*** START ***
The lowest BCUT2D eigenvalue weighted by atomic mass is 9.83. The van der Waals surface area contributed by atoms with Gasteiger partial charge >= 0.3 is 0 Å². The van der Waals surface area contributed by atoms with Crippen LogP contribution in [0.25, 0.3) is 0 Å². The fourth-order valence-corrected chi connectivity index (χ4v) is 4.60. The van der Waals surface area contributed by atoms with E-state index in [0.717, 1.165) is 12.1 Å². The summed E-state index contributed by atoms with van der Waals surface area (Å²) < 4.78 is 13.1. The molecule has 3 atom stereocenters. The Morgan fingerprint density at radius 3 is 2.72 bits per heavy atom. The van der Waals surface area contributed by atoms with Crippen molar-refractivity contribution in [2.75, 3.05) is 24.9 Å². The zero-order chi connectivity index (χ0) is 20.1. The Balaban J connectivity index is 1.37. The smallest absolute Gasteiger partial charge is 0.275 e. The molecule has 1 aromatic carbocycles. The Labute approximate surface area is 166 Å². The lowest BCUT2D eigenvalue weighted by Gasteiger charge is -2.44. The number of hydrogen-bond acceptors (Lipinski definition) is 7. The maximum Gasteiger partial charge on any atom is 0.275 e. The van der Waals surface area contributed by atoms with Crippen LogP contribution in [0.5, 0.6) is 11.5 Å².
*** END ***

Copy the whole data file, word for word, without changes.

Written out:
The lowest BCUT2D eigenvalue weighted by atomic mass is 9.83. The van der Waals surface area contributed by atoms with Gasteiger partial charge >= 0.3 is 0 Å². The van der Waals surface area contributed by atoms with Crippen LogP contribution in [0.25, 0.3) is 0 Å². The fourth-order valence-corrected chi connectivity index (χ4v) is 4.60. The van der Waals surface area contributed by atoms with E-state index in [0.717, 1.165) is 12.1 Å². The summed E-state index contributed by atoms with van der Waals surface area (Å²) < 4.78 is 13.1. The molecule has 3 atom stereocenters. The Morgan fingerprint density at radius 3 is 2.72 bits per heavy atom. The van der Waals surface area contributed by atoms with Crippen molar-refractivity contribution in [2.75, 3.05) is 24.9 Å². The zero-order chi connectivity index (χ0) is 20.1. The Balaban J connectivity index is 1.37. The smallest absolute Gasteiger partial charge is 0.275 e. The molecule has 1 aromatic carbocycles. The Labute approximate surface area is 166 Å². The lowest BCUT2D eigenvalue weighted by Gasteiger charge is -2.44. The number of hydrogen-bond acceptors (Lipinski definition) is 7. The maximum Gasteiger partial charge on any atom is 0.275 e. The van der Waals surface area contributed by atoms with Crippen LogP contribution in [0.5, 0.6) is 11.5 Å².